Senior Member


Joined: 24 Mar 2009
Posts: 86
Location: U.S. North East
Posted Sun Feb 23, 2014, 5:11pm
Subject: Re: yet another office inquiry (but for grad students)
 

The problem is not the Bunn equipment for the watery coffee.  The problem is that the timers on the portion grinders are adjusted to short the coffee to cut costs.  If you have the grinder timer adjusted right to approximate the SCAA throw weight guidelines, then adjust up or down from there to your groups preference, a Bunn can make a really good cup of coffee.  If the other departments will let you test, weigh a proper amount of coffee (~7 to 8 grams per every 4 oz of water) and make a fresh pot.  You might find that they are shorting the coffee by half or a quarter of the ideal.

FWIW, for portion grinders, I think that Fetco grinders are slightly better than Bunns, but both are far better than Grindmaster.  From what I understand, you can put Ditting 804 burrs into the Bunn LPG grinder or the G series grinders, but I would not go though the trouble and cost for a department grinder.  I have the same order for preference of commercial coffee extractors, but Fetco is concentrating on plumbed in units, so for pourover Bunn is the way to go.
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calblacksmith
Moderator
calblacksmith
Joined: 25 Nov 2007
Posts: 7,675
Location: Riverside, Ca, U.S.A.
Expertise: I live coffee

Espresso: ECM Vene. A1, La Cimbali M32
Grinder: Azkoyen Capriccio, Major
Vac Pot: 40s era Silex
Drip: Msl. Com. brewers
Roaster: gave it a try, decided no
Posted Tue Feb 25, 2014, 8:02am
Subject: Re: yet another office inquiry (but for grad students)
 

I own the G9HD2 and a LPG, by Bunn, both are excellent grinders and with fresh burrs, either Bunn or by the maker of your choice, they will produce very good grinds. The volume of grounds and the grind size are the controlling factors of brew ratio, not the maker of the equipment.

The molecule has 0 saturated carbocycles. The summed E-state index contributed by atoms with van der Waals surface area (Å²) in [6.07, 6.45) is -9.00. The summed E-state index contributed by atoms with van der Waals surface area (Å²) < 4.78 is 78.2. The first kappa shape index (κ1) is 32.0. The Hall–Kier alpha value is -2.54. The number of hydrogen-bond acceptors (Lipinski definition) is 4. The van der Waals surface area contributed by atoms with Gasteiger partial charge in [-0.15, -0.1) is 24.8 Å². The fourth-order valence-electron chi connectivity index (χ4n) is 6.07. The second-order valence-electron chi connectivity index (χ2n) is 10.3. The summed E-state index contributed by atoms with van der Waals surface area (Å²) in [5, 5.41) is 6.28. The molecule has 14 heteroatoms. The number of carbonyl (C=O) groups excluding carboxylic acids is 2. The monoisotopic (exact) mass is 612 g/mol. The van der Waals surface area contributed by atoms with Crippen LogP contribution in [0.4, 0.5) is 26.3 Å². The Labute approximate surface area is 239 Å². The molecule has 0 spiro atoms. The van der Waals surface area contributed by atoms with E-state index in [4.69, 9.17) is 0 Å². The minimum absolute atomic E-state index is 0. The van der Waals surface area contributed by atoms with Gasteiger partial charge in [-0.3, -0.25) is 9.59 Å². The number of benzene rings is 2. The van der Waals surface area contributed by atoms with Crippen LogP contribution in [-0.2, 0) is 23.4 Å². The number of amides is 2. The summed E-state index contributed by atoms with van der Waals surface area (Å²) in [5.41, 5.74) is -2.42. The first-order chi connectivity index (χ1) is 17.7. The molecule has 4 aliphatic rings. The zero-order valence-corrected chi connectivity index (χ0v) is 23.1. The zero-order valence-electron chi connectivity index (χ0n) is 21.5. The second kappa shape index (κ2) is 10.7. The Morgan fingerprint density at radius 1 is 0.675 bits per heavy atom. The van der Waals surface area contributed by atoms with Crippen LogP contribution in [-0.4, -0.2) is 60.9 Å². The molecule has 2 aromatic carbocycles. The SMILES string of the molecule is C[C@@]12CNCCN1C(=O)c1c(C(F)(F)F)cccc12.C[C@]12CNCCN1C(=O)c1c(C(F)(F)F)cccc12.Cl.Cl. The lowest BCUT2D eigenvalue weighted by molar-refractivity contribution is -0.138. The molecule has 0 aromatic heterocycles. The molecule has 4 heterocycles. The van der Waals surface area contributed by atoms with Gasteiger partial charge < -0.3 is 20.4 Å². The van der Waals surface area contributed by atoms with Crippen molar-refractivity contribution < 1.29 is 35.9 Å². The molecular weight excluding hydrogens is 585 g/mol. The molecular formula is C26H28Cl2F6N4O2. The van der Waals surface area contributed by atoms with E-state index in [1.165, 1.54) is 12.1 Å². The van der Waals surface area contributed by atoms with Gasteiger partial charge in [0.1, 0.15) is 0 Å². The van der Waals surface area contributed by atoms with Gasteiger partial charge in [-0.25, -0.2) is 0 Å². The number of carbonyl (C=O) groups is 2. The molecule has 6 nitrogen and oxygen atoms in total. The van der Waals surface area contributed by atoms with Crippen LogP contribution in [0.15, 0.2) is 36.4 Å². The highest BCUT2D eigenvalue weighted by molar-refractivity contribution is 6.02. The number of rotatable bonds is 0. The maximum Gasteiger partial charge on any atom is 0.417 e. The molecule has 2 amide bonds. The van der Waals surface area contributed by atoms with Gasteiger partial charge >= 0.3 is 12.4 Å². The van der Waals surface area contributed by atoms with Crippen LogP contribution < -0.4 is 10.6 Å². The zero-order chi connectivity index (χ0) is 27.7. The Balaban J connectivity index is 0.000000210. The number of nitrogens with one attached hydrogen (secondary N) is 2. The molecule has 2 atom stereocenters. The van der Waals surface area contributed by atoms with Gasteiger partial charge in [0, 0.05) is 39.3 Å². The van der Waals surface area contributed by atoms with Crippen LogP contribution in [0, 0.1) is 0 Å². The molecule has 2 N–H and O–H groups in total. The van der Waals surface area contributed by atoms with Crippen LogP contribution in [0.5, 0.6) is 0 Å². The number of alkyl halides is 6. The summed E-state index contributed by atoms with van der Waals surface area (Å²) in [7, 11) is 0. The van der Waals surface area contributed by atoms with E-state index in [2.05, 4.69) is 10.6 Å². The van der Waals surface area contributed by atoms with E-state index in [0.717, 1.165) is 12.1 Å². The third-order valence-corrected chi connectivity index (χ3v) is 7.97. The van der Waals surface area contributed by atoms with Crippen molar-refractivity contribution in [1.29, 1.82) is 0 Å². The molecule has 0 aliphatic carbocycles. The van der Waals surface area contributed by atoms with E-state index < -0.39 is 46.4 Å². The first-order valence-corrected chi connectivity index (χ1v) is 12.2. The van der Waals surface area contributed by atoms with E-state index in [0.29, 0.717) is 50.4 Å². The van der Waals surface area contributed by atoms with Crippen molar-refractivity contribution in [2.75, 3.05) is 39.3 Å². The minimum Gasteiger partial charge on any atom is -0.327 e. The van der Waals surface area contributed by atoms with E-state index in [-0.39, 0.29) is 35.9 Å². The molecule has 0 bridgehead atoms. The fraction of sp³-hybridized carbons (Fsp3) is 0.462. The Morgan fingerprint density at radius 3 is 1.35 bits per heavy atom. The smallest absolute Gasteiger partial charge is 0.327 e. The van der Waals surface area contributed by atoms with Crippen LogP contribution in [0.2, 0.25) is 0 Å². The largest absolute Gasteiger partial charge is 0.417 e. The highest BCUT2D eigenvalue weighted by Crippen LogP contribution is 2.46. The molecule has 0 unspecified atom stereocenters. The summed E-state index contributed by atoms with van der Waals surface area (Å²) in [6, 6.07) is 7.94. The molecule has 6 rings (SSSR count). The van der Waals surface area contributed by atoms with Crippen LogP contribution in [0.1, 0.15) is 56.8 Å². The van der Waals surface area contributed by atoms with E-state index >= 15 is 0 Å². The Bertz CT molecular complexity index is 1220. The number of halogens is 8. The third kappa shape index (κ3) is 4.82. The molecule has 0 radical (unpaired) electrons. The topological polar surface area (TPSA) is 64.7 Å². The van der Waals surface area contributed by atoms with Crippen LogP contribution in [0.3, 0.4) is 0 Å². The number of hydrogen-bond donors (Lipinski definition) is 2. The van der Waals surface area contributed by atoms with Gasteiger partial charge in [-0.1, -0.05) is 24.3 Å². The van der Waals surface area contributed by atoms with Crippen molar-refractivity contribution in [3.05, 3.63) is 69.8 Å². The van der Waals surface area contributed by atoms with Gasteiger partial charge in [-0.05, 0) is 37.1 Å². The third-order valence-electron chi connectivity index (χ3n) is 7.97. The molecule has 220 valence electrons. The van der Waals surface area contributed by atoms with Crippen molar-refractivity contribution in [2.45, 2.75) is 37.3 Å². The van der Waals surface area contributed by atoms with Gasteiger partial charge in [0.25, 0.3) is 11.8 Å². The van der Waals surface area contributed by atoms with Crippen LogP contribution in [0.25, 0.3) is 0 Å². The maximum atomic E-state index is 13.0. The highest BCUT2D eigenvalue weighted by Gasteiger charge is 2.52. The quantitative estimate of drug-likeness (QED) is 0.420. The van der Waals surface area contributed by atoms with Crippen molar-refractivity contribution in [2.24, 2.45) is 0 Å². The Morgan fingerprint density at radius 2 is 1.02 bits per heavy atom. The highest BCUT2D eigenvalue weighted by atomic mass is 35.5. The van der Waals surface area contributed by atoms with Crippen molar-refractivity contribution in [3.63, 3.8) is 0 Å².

It simply is the adjustment that is off, like above, adjust to SCAA specs and you will be happy.



For brewing, Bunn, FETco, Curtis will all give you good results but they may need to be adjusted to your altitude. Higher altitude brewing, above about 2,500 feet and up, has different needs than lower due to lower boiling point of water and the heat of the water. Proper brewing can be achieved in nearly all cases by using 195 to 205 F with a contact time of ~4 minutes for drip coffee.

Good commercial equipment new is expensive so plan accordingly but once purchased, with proper care per the manufacturers instructions, it will live a very long time with excellent product produced.

Click Here (www.katom.com) and the G9 is much more.
Click Here (www.webstaurantstore.com)

Careful shopping at used equipment retailers and used equipment auction houses will give you better prices. When buying used, plan on new burrs for a grinder. I bought my LPG, used at an auction house for $125. Similar price reductions can be had on brewers. New, with careful shopping, a commercial brewer and grinder will come in at about $800 or so.

 
In real life, my name is
Wayne P.
Anything I post is personal opinion and is only worth as much as anyone else's personal opinion. YMMV!

Feed the newbs, starve the trolls and above all enjoy what you drink!
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zankersitch
Senior Member


Joined: 22 Feb 2014
Posts: 3
Location: Pittsburgh
Expertise: I love coffee

Posted Sat Mar 1, 2014, 3:03pm
Subject: Re: yet another office inquiry (but for grad students)
 

khuzdul  - ahh, that's what I suspected -- but didn't realize that they could be adjusted.  Most of the bunns we have here have fairly stern warnings about not doubling the amount of coffee used, which is what I did at the last place where I could futz with the grinder.

calblacksmith - thanks! We're practically at sea level (although the hills certainly feel otherwise from time to time), so we'll have to play around before we find a good balance of what we like.